The recent settlement on Internet radio royalties between Sirius XM Radio and SoundExchange provides yet another option for commercial webcasters trying to determine the royalties to be paid for the public performance of sound recordings.  While the settlement is signed by just these two parties, it will be published in the Federal Register and be available for all commercial webcasters who comply with its terms – which will essentially be any webcaster who is not a "Broadcaster" as defined in the NAB Settlement, about which we wrote here.  As set forth below, the royalty rates available under this settlement are slightly lower for 2009 and 2010 than those set by the Copyright Royalty Board back in 2007, but slightly higher than those available under the NAB settlement.  However, in 2013-2015, the rates available under this deal are actually lower than those agreed to by the NAB, meaning that they present a better deal for webcaster expecting their audiences to grow in the next few years.

First, the most important issue – how much will it cost?  As with the CRB decision, the NAB deal, and the Pureplay deal (about which we wrote here) as it applies to large pureplay webcasters, the rates established by the deal are based on a "per performance" charge.   A performance is one song as listened to by one listener.  So if a song is played on an Internet radio station subject to the deal and 100 people are listening at the time the song is played, there are 100 performances.  The rates established by the deal are as follows:

           Year              Rate per Performance

2009                      $0.0016

2010                      $0.0017

2011                      $0.0018

2012                      $0.0020

2013                      $0.0021

2014                      $0.0022

                        2015                      $0.0024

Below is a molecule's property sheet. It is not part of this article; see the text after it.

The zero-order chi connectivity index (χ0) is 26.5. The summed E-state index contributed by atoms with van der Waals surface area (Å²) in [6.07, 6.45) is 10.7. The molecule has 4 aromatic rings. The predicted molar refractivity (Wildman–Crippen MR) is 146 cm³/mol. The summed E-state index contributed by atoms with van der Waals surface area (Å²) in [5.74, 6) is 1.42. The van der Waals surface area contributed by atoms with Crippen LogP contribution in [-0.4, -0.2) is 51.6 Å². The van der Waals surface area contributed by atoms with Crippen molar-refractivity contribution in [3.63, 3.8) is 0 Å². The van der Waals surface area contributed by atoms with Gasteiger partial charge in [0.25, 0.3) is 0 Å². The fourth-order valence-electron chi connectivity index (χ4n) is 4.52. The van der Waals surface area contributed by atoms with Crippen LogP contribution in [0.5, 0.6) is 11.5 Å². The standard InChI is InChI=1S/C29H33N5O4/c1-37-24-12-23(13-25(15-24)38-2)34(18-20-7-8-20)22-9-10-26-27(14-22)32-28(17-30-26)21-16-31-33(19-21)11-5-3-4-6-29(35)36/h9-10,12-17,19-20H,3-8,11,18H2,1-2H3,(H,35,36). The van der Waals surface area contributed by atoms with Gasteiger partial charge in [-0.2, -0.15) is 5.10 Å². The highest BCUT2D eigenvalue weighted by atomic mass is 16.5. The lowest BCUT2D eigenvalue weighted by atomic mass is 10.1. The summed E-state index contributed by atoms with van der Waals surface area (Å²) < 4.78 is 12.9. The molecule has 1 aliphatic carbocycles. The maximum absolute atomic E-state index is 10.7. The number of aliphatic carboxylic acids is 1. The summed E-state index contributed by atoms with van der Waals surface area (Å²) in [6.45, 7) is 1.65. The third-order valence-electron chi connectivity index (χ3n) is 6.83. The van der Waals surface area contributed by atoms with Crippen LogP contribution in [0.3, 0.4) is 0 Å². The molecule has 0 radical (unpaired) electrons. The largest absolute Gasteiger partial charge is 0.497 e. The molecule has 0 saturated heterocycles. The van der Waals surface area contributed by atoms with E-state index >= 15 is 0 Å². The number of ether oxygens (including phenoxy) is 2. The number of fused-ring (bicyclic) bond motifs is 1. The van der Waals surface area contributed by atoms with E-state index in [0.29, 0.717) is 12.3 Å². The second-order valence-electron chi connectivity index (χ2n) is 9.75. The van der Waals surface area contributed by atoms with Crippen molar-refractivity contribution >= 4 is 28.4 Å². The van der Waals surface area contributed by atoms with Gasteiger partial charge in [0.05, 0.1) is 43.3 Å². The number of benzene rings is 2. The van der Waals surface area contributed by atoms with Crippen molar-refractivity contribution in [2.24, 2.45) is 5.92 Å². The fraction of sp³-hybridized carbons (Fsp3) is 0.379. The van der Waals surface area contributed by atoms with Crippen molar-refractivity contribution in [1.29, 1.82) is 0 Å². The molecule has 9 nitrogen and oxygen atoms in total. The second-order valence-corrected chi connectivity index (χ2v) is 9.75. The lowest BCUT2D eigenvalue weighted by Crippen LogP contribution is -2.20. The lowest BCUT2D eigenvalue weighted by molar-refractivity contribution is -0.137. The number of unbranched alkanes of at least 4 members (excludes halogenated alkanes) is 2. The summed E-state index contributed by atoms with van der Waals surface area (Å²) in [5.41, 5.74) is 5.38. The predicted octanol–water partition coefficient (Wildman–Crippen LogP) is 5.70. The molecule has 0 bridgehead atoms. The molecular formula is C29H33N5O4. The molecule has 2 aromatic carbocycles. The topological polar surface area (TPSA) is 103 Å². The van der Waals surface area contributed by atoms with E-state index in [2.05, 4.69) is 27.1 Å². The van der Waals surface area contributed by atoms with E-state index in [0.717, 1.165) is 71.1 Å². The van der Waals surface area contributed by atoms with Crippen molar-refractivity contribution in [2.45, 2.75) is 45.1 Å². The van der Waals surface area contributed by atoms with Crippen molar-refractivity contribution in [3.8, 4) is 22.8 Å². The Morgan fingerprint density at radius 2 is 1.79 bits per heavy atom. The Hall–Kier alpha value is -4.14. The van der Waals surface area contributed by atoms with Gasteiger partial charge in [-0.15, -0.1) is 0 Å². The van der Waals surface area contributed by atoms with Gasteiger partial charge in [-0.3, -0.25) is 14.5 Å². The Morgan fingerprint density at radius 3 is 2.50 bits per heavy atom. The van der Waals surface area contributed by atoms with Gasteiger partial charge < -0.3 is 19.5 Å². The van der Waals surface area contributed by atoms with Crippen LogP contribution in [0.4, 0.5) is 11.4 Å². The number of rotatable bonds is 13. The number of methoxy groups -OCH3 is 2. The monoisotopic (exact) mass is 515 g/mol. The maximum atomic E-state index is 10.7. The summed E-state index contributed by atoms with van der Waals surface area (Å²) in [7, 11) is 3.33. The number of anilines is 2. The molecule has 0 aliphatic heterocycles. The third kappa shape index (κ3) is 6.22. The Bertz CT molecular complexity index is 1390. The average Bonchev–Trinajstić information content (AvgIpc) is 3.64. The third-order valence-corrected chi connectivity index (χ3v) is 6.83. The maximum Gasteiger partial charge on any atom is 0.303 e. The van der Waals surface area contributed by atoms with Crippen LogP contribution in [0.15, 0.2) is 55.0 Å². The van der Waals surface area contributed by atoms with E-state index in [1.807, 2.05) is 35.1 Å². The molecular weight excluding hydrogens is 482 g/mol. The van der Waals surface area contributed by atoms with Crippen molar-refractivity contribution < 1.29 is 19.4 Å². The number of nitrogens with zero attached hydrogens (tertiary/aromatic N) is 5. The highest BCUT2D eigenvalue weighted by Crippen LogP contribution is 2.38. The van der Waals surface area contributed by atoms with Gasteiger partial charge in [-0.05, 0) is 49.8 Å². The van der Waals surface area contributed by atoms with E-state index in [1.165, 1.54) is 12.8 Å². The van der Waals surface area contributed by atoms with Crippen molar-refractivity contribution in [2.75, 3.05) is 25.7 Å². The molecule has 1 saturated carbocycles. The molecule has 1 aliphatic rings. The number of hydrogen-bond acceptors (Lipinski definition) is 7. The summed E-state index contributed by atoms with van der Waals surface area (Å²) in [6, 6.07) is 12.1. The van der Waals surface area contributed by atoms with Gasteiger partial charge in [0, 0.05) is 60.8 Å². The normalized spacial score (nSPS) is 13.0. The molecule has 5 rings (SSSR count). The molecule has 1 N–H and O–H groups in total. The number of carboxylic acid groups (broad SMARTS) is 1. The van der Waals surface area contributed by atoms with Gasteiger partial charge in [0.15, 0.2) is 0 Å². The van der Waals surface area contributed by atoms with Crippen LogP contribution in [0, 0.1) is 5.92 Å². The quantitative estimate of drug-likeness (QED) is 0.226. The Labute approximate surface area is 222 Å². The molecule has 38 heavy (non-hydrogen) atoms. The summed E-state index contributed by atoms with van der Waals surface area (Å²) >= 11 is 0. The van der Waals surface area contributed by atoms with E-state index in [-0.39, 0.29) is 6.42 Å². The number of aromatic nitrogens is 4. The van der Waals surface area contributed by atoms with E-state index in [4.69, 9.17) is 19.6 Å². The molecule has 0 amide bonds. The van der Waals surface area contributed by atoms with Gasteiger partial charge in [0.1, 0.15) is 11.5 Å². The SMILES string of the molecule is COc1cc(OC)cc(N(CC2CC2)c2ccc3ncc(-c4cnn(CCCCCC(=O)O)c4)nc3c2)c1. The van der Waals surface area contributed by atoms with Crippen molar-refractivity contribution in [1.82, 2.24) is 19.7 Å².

Continue Reading Details on Sirius XM and SoundExchange Settlement on Internet Radio Royalties – An Option for Some Commericial Webcasters

On Tuesday, just before the Senate recesses for its summer vacation, an abridged version of the Senate Judiciary Committee held a hearing on the proposed sound recording performance royalty for over-the-air radioInternet radio royalties were also encompassed in this discussion, principally concerning the issue of "platform parity", i.e. whether all music services subject to the sound recording performance royalty should pay a royalty determined by the same standard, or perhaps even the same royalty.  We’ve already written this week about some of the issues surrounding the broadcast performance royalty (why it’s still being considered given that a majority of the House of Representatives has already signed a resolution against the royalty, here, and discussing the likely amount of the royalty were it to be adopted, here).  Neither of these issues was discussed in depth at the hearing.  But a multitude of other issues were raised in the hearing. and we’ll address many of them over the next few days.  But first, today, a summary of the issues raised.